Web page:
A woman who sued Baltimore County prosecutors and police may be paid $100,000 to settle a claim that county authorities violated constitutional rights after she reported she was sexually assaulted by baseball players from the University of Maryland, Baltimore County.

The State Insurance Trust Fund would pay Anna Borkowski and her attorneys $50,000, according to a Maryland Board of Public Works agenda released Friday.

Baltimore County says it will pay another $50,000 to settle the case.

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If the Board of Public Works approves the settlement, it will end a yearslong legal battle between former Towson University student Borkowski, prosecutors in State’s Attorney Scott Shellenberger’s office and police, who tried to prevent Borkowski from filing criminal charges against three male baseball players who Borkowski said sexually assaulted her in 2017.

The settlement agreement was made Aug. 30, according to court records — days before Shellenberger, then-assistant state’s attorney Lisa Dever, police detectives and high-ranking commanders were scheduled for trial in U.S. District Court. The lawsuit was covered by national outlets after BuzzFeed News reported in 2016 that the Baltimore County Police Department routinely threw out sexual assault complaints.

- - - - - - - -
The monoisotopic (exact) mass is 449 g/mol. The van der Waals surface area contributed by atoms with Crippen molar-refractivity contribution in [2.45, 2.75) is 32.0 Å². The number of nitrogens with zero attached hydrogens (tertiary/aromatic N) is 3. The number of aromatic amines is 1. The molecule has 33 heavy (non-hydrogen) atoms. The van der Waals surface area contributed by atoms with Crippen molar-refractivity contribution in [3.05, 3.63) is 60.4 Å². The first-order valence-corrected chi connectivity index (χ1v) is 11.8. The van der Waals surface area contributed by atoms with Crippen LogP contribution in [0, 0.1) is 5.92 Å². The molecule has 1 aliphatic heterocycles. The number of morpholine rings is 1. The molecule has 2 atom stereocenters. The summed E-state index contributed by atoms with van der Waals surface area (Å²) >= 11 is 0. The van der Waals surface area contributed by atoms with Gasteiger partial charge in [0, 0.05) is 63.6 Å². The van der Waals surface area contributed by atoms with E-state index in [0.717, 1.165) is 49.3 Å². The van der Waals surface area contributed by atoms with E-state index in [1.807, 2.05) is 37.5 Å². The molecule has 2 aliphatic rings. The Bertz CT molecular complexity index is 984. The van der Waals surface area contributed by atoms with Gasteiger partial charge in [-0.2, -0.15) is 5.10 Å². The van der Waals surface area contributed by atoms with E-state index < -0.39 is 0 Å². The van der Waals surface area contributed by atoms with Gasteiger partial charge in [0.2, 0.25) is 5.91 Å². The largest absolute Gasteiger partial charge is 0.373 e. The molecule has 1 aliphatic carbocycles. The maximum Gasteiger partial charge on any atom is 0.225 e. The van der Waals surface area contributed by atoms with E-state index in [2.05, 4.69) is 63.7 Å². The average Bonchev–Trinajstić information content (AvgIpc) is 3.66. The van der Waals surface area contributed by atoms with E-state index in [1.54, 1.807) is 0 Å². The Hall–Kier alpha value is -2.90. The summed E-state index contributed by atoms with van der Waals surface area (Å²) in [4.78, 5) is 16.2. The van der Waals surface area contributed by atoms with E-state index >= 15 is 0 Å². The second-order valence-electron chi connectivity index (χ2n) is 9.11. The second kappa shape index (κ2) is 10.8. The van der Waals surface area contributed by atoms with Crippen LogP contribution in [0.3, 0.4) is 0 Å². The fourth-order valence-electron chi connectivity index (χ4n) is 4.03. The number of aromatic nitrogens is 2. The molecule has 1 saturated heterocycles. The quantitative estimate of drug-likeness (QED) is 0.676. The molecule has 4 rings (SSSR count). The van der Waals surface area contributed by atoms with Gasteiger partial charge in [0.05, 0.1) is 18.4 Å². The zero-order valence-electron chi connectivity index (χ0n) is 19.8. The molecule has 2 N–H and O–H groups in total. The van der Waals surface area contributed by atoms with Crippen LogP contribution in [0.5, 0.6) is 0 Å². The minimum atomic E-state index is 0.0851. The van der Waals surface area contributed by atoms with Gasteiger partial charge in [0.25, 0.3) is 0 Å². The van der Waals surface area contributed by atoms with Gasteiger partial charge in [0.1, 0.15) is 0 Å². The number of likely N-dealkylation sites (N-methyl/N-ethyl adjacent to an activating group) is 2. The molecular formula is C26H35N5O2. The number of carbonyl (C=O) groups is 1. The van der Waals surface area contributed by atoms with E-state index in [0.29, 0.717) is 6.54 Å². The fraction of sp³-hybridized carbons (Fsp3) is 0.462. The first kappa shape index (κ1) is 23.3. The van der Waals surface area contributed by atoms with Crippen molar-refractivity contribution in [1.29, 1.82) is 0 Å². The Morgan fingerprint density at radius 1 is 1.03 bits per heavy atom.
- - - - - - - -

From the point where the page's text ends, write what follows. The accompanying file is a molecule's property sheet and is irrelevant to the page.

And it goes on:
Borkowski’s case stemmed from a class-action lawsuit filed in 2018 by five female college students against UMBC and Baltimore County — entities that the lawsuit accused of mishandling sexual assault complaints, treating women reporting sex crimes with “indifference and disrespect” and intimidating women who report.

U.S. District Judge Deborah K. Chasanow threw out nearly all of the plaintiffs’ claims in 2020, writing that they failed to prove allegations that UMBC and county authorities discriminated against women who reported sexual assault. Chasanow found merit in only Borkowski’s claim — that prosecutors and police violated her First Amendment rights — and allowed it to advance.

Court records outline efforts taken by the state’s attorney and police to shield the men from criminal charges, which included intercepting criminal summonses issued to them.

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After the state’s attorney declined to prosecute the former baseball players — prosecutors said the allegations didn’t meet the “element of force or incapacitation” in the law — Borkowski in 2018 petitioned two district court commissioners to file criminal charges.

The first commissioner contacted Dever, who directed that he decline the petition. The second agreed to issue charges for first-degree rape and other offenses.

But prosecutors and police moved swiftly to have the charges dismissed; then-detective Kristin Burrows, who investigated Borkowski’s case, coordinated with with others to intercept the criminal summonses about to be served to the men.

Directed by the state’s attorney office, Burrows, detective Nicholas Tomas and a uniformed county officer then drove to Borkowski’s grandmother’s house in North Baltimore to prevent her from seeking further charges, or she could face charges herself; Borkowski’s lawsuit alleges authorities obtained the address and her class schedule from Towson University.